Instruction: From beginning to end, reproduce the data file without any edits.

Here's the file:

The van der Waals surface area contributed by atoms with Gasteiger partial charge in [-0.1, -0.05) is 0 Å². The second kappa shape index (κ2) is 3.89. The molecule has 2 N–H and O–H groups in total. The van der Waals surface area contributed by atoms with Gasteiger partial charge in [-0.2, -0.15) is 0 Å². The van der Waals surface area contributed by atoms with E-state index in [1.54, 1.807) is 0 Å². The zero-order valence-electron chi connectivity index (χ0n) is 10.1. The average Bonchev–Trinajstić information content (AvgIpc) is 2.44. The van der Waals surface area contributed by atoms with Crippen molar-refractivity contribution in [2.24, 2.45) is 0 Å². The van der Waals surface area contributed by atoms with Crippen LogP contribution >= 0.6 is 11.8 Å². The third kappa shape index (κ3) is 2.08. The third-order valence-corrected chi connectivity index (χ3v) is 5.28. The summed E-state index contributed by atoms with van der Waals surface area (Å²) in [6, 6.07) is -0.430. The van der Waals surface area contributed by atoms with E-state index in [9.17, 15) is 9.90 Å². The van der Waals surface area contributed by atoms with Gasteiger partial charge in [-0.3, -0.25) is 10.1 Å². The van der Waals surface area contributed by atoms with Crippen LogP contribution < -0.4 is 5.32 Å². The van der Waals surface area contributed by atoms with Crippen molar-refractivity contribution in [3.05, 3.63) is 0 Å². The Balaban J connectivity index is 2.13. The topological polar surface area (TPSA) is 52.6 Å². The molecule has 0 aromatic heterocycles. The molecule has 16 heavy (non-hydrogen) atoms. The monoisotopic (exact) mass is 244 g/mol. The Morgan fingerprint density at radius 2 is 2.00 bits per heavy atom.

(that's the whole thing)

The van der Waals surface area contributed by atoms with Gasteiger partial charge in [-0.1, -0.05) is 0 Å². The second kappa shape index (κ2) is 3.89. The molecule has 2 N–H and O–H groups in total. The van der Waals surface area contributed by atoms with Gasteiger partial charge in [-0.2, -0.15) is 0 Å². The van der Waals surface area contributed by atoms with E-state index in [1.54, 1.807) is 0 Å². The zero-order valence-electron chi connectivity index (χ0n) is 10.1. The average Bonchev–Trinajstić information content (AvgIpc) is 2.44. The van der Waals surface area contributed by atoms with Crippen molar-refractivity contribution in [2.24, 2.45) is 0 Å². The van der Waals surface area contributed by atoms with Crippen LogP contribution >= 0.6 is 11.8 Å². The third kappa shape index (κ3) is 2.08. The third-order valence-corrected chi connectivity index (χ3v) is 5.28. The summed E-state index contributed by atoms with van der Waals surface area (Å²) in [6, 6.07) is -0.430. The van der Waals surface area contributed by atoms with E-state index in [9.17, 15) is 9.90 Å². The van der Waals surface area contributed by atoms with Gasteiger partial charge in [-0.3, -0.25) is 10.1 Å². The van der Waals surface area contributed by atoms with Crippen LogP contribution < -0.4 is 5.32 Å². The van der Waals surface area contributed by atoms with Crippen molar-refractivity contribution in [3.05, 3.63) is 0 Å². The Balaban J connectivity index is 2.13. The topological polar surface area (TPSA) is 52.6 Å². The molecule has 0 aromatic heterocycles. The molecule has 16 heavy (non-hydrogen) atoms. The monoisotopic (exact) mass is 244 g/mol. The Morgan fingerprint density at radius 2 is 2.00 bits per heavy atom.